In terms of the technical aspects of To All the Boys I’ve Loved Before, while much of the script by Alvarez is well-written, there are certain instances of clunky dialogue – the kind that might read well on paper, but when said out loud, don’t sound natural. Undoubtedly, some of this clunkiness comes from adapting the book so directly. For instance, Lara Jean’s propensity to calling Peter by his full name comes off very differently on the page than it does on screen, and it doesn’t quite work every time in the movie. Further, Johnson’s direction can, at times, be amateurish, using overly obvious or simplistic framing to establish the emotional tone of a scene – but that sometimes works in the film’s favor, since it balances out the more complicated story. Altogether, To All the Boys I’ve Loved Before isn’t the most sophisticated production – especially when adding in some awkward transitions created by editor Phillip J. Bartell (Dear White People) and the blue-toned cinematography done by Michael Fimognari (Gerald’s Game, Before I Fall) – but what it may lack in certain technical aspects, it makes up for in heart and charm.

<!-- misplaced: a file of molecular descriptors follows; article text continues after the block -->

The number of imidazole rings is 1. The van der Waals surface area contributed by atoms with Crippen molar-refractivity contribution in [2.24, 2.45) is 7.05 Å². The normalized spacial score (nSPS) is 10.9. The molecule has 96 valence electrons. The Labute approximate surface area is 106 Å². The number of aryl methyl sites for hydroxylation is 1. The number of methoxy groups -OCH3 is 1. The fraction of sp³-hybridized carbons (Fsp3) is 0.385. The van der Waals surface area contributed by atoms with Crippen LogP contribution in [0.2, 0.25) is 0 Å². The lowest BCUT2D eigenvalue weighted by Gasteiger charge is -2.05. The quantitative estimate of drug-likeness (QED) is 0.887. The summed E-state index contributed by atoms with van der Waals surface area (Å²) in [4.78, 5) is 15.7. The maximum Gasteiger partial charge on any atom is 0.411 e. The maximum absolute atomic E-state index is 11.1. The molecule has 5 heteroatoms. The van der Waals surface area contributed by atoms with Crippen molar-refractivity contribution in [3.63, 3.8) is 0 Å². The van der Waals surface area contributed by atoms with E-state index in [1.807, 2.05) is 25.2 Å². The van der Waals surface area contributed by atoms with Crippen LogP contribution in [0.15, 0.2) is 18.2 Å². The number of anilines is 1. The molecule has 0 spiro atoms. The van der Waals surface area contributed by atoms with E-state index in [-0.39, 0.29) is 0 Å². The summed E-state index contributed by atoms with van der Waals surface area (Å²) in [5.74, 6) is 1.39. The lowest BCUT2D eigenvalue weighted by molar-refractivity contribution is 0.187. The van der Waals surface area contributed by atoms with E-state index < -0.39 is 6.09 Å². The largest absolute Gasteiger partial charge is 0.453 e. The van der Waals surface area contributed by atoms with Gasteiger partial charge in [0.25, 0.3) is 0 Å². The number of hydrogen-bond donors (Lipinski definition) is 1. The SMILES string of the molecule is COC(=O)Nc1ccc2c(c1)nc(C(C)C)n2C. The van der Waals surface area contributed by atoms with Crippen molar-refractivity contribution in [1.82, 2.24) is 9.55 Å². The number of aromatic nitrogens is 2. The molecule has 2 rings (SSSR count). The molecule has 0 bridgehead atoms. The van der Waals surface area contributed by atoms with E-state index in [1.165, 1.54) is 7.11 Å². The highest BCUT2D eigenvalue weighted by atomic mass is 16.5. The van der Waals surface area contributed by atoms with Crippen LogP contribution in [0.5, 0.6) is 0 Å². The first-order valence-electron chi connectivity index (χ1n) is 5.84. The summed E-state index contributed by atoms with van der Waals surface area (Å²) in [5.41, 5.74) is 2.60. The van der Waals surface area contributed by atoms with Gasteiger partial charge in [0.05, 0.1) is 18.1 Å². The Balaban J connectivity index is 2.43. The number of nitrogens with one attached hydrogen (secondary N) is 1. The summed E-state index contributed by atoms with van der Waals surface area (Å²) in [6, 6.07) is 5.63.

The adaptation of To All the Boys I’ve Loved Before rests on the shoulders of Condor in the lead role, but her sweet and earnest performance as Lara Jean carries through the film. Condor is tasked with portraying the shy, hopeless romantic of Lara Jean, but the actress brings a great deal of depth to the character, especially in her voiceover lines, which help to bridge the gap between the character’s book narrative and the live-action film. Condor is also supported well by her cast members, Centineo particularly as the charming, yet at times vulnerable, Peter Kavinsky. Condor and Centineo have enough chemistry to pull off the classic rom-com trope of fake-relationship-to-real-relationship, giving the movie a strong anchor in its romantic storyline. Additionally, the Covey family is rounded out well by Parrish, Cathcart, and Corbett – with Cathcart being a hilarious standout as the young Kitty. The other remaining supporting cast members are on the weaker side, but they serve the story and main character arcs well enough. Ultimately it’s Lara Jean’s story, and Condor’s performance is strong enough to carry the film.